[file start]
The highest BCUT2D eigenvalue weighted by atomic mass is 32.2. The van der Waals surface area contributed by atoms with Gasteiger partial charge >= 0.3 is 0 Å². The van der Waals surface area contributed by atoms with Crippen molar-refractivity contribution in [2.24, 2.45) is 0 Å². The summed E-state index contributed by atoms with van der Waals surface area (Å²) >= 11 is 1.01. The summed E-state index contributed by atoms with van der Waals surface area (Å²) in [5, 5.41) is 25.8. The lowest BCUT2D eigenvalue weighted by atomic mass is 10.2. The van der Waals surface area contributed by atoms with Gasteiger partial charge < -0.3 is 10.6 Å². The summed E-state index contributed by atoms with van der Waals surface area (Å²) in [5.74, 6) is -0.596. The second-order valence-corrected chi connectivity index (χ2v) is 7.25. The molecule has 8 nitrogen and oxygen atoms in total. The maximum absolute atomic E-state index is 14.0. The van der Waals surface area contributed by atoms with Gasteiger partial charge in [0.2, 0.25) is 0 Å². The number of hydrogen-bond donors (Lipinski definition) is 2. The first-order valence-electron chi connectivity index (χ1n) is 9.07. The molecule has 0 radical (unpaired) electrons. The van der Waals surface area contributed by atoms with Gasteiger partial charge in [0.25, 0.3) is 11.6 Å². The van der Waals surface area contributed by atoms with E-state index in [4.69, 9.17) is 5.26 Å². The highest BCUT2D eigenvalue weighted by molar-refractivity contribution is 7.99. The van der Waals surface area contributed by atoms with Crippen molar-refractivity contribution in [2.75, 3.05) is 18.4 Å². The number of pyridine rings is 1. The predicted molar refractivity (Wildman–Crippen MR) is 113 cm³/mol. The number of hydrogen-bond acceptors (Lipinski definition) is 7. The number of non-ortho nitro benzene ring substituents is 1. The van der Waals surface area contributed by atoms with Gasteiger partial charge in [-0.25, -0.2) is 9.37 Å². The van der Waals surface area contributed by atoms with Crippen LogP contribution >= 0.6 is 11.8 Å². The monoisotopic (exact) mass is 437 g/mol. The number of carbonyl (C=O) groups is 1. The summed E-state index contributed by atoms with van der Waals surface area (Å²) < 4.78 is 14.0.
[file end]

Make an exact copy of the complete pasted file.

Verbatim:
The highest BCUT2D eigenvalue weighted by atomic mass is 32.2. The van der Waals surface area contributed by atoms with Gasteiger partial charge >= 0.3 is 0 Å². The van der Waals surface area contributed by atoms with Crippen molar-refractivity contribution in [2.24, 2.45) is 0 Å². The summed E-state index contributed by atoms with van der Waals surface area (Å²) >= 11 is 1.01. The summed E-state index contributed by atoms with van der Waals surface area (Å²) in [5, 5.41) is 25.8. The lowest BCUT2D eigenvalue weighted by atomic mass is 10.2. The van der Waals surface area contributed by atoms with Gasteiger partial charge < -0.3 is 10.6 Å². The summed E-state index contributed by atoms with van der Waals surface area (Å²) in [5.74, 6) is -0.596. The second-order valence-corrected chi connectivity index (χ2v) is 7.25. The molecule has 8 nitrogen and oxygen atoms in total. The maximum absolute atomic E-state index is 14.0. The van der Waals surface area contributed by atoms with Gasteiger partial charge in [0.2, 0.25) is 0 Å². The number of hydrogen-bond donors (Lipinski definition) is 2. The first-order valence-electron chi connectivity index (χ1n) is 9.07. The molecule has 0 radical (unpaired) electrons. The van der Waals surface area contributed by atoms with Gasteiger partial charge in [0.25, 0.3) is 11.6 Å². The van der Waals surface area contributed by atoms with E-state index in [4.69, 9.17) is 5.26 Å². The highest BCUT2D eigenvalue weighted by molar-refractivity contribution is 7.99. The van der Waals surface area contributed by atoms with Crippen molar-refractivity contribution in [2.75, 3.05) is 18.4 Å². The number of pyridine rings is 1. The predicted molar refractivity (Wildman–Crippen MR) is 113 cm³/mol. The number of hydrogen-bond acceptors (Lipinski definition) is 7. The number of non-ortho nitro benzene ring substituents is 1. The van der Waals surface area contributed by atoms with Gasteiger partial charge in [-0.25, -0.2) is 9.37 Å². The van der Waals surface area contributed by atoms with Crippen LogP contribution >= 0.6 is 11.8 Å². The monoisotopic (exact) mass is 437 g/mol. The number of carbonyl (C=O) groups is 1. The summed E-state index contributed by atoms with van der Waals surface area (Å²) < 4.78 is 14.0.